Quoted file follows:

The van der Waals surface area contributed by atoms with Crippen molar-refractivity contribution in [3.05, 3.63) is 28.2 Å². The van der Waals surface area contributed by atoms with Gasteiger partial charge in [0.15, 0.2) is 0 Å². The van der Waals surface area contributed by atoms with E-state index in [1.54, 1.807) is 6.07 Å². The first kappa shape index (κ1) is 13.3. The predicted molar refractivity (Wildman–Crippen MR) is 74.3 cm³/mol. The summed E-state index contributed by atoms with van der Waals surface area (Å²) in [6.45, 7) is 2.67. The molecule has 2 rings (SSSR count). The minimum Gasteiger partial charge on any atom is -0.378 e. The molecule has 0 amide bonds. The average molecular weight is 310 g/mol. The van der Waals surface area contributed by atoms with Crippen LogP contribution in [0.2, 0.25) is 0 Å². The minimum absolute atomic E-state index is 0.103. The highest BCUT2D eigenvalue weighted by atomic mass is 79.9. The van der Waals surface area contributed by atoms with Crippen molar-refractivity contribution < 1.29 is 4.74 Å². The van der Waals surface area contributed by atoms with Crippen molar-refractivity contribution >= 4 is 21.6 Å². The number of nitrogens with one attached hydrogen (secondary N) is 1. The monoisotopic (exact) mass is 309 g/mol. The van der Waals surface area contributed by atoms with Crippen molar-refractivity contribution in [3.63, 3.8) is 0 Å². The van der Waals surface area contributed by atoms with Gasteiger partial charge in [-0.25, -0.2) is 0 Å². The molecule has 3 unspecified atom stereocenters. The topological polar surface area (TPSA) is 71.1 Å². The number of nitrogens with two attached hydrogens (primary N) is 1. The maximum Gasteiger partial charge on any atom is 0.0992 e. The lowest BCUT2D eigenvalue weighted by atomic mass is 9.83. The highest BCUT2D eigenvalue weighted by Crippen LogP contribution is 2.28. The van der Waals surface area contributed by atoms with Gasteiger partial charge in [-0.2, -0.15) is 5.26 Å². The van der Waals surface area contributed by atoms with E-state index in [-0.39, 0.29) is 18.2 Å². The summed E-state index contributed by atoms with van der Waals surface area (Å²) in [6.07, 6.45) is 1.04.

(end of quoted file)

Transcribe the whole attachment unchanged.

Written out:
The van der Waals surface area contributed by atoms with Crippen molar-refractivity contribution in [3.05, 3.63) is 28.2 Å². The van der Waals surface area contributed by atoms with Gasteiger partial charge in [0.15, 0.2) is 0 Å². The van der Waals surface area contributed by atoms with E-state index in [1.54, 1.807) is 6.07 Å². The first kappa shape index (κ1) is 13.3. The predicted molar refractivity (Wildman–Crippen MR) is 74.3 cm³/mol. The summed E-state index contributed by atoms with van der Waals surface area (Å²) in [6.45, 7) is 2.67. The molecule has 2 rings (SSSR count). The minimum Gasteiger partial charge on any atom is -0.378 e. The molecule has 0 amide bonds. The average molecular weight is 310 g/mol. The van der Waals surface area contributed by atoms with Crippen LogP contribution in [0.2, 0.25) is 0 Å². The minimum absolute atomic E-state index is 0.103. The highest BCUT2D eigenvalue weighted by atomic mass is 79.9. The van der Waals surface area contributed by atoms with Crippen molar-refractivity contribution < 1.29 is 4.74 Å². The van der Waals surface area contributed by atoms with Crippen molar-refractivity contribution >= 4 is 21.6 Å². The number of nitrogens with one attached hydrogen (secondary N) is 1. The monoisotopic (exact) mass is 309 g/mol. The van der Waals surface area contributed by atoms with Crippen molar-refractivity contribution in [3.63, 3.8) is 0 Å². The van der Waals surface area contributed by atoms with Gasteiger partial charge in [-0.25, -0.2) is 0 Å². The molecule has 3 unspecified atom stereocenters. The topological polar surface area (TPSA) is 71.1 Å². The number of nitrogens with two attached hydrogens (primary N) is 1. The maximum Gasteiger partial charge on any atom is 0.0992 e. The lowest BCUT2D eigenvalue weighted by atomic mass is 9.83. The highest BCUT2D eigenvalue weighted by Crippen LogP contribution is 2.28. The van der Waals surface area contributed by atoms with Gasteiger partial charge in [-0.2, -0.15) is 5.26 Å². The van der Waals surface area contributed by atoms with E-state index in [-0.39, 0.29) is 18.2 Å². The summed E-state index contributed by atoms with van der Waals surface area (Å²) in [6.07, 6.45) is 1.04.